Ross's Bookshelf - Ideas for what to read (or to avoid!)

Yes, this are actual bookshelves at my house -- including my most important bookshelf as many of the books on the top shelf in the photo are signed by the authors including Jack Carr, Brad Thor, and Ayn Rand.

I receive a fair number of book "pitches" from publishers which I enjoy because I can pick and choose among what I think will be some of the best new books for my listeners to read. I also get the opportunity to interview many of the authors. In addition to these books, I sometimes read other things, whether classics, or books recommended to me by friends, etc.

I'm going to use this page to keep a record of the books I read and the authors I interview (not every book will be associated with an interview), with links to the audio of those interviews. However I will not be going back to fill in the years where I didn't maintain this page...I'll just try to keep it up to date going forward.

There are a lot of potential ways to organize a page like this, but for simplicity I will simply list the books in the order I read them (latest on top) but try to include category information and keywords so you can simply search the page for "fiction" or "Trump" or "military" or "fishing", etc. Out of necessity, most book summaries will be very short, especially since a lot of folks who come to this page will be trying to find a book they already learned about on the show..

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A Few Bad Men | Book by Fred Galvin, USMC (Ret.), Sal Manna | Official Publisher Page | Simon & Schuster (simonandschuster.com) (June 2022)

Interview link: Major Fred Galvin USMC Discusses His Book A Few Bad Men | KOA 850 AM & 94.1 FM | Ross Kaminsky (iheart.com)

Keywords: Non-fiction, military, USMC, war crimes, Marines, Afghanistan

A Few Bad Men is the shocking true story of how a platoon of brave Marines were persecuted and almost imprisoned by their own government and politicized military "leaders" for war crimes that not only did they not commit, but nobody committed. In other words, they were accused by Afghans (who had financial incentive to lie) of wantonly killing civilians when, I reiterate, not only did these Marines not kill civilians there that day, but NOBODY did. The accusations were utterly false and yet spineless American colonels and generals tried to "make an example" of innocent brave men. This book will have you furious and, if you're like me, will add to your skepticism of today's military "leaders".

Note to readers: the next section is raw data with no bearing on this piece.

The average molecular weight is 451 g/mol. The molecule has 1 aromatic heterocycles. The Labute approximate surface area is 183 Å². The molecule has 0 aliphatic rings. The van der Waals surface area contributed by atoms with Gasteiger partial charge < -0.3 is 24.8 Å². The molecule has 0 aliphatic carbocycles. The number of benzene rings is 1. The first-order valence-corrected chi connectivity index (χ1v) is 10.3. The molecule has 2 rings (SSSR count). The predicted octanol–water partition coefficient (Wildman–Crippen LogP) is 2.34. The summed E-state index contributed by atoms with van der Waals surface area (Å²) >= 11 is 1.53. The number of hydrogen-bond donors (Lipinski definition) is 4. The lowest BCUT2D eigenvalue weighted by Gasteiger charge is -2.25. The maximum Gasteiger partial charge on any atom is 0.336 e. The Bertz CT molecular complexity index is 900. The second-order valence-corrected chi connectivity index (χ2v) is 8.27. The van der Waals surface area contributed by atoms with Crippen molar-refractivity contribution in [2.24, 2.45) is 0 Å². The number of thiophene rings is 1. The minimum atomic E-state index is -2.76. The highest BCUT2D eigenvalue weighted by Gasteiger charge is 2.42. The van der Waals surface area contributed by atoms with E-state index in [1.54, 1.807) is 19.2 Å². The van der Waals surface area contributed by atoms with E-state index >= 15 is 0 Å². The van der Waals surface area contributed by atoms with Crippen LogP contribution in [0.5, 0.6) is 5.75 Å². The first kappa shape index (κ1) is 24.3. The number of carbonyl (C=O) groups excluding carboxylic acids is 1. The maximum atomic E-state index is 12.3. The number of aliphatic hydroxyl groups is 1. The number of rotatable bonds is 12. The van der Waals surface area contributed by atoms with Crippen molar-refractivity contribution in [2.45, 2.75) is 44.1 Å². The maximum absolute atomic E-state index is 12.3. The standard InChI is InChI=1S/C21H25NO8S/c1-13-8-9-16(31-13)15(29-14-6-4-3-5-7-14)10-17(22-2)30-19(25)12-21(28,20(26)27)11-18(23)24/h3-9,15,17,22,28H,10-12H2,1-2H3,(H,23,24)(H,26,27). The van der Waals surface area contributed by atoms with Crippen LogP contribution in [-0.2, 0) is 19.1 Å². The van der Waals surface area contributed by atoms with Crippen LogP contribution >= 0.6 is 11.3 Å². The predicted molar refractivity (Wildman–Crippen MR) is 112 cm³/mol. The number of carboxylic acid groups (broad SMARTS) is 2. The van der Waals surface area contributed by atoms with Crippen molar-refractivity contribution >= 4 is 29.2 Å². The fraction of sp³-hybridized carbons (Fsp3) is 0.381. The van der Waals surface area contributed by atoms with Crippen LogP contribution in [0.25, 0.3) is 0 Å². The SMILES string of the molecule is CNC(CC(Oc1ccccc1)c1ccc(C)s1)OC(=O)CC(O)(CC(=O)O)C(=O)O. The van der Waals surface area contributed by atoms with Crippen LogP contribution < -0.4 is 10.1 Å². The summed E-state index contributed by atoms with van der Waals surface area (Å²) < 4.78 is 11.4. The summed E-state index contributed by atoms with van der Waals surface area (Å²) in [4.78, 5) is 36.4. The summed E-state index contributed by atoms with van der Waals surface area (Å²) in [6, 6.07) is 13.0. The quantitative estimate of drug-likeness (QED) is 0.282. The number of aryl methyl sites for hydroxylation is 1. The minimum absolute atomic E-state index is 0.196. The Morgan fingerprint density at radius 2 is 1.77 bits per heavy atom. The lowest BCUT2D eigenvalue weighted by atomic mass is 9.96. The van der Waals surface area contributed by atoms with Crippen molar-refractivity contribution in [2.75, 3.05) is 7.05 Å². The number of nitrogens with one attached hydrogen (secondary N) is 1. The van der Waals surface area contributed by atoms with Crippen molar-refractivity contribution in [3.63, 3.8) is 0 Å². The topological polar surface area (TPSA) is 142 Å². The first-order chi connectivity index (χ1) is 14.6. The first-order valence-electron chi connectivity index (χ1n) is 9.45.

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Flight of the Rondone | Book by Patrick Girondi | Official Publisher Page | Simon & Schuster (simonandschuster.com) (May 2022)

Interview link: Trader, singer, pharma bad boy Pat Girondi on "The Flight of the Rondone" | KOA 850 AM & 94.1 FM | Ross Kaminsky (iheart.com)

Keywords: thalassemia, trader, pharma, genetics, Chicago

When I was a trader at the CBOE, Pat Girondi was known as the bad boy of the trading floor. One of the famous stories about him is told in slightly sanitized terms in this remarkable book, but the whole book is just an incredible read and certainly in my top few books of 2022. Starting with Pat's incredible childhood and young adulthood on the very rough streets of the south side of Chicago, to his time of incredible success trading options, to learning that his son has a usually-fatal genetic blood disorder (similar to the better-known sickle cell anemia), to his ongoing battles against corruption and fraud as he tried to help develop and bring to market a drug to treat the disease, this book is an unbelievable roller-coaster ride. It's possible that I love it a little extra because, although Pat doesn't remember me, I distinctly remember him from my earliest days as a trader on the Chicago Board Options Exchange. Buy this book!

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Rising Tiger - Brad Thor (July 2022)

Interview link: Rising Tiger Author Brad Thor | KOA 850 AM & 94.1 FM | Ross Kaminsky (iheart.com)

Keywords: India, China, NATO, Harvath, thriller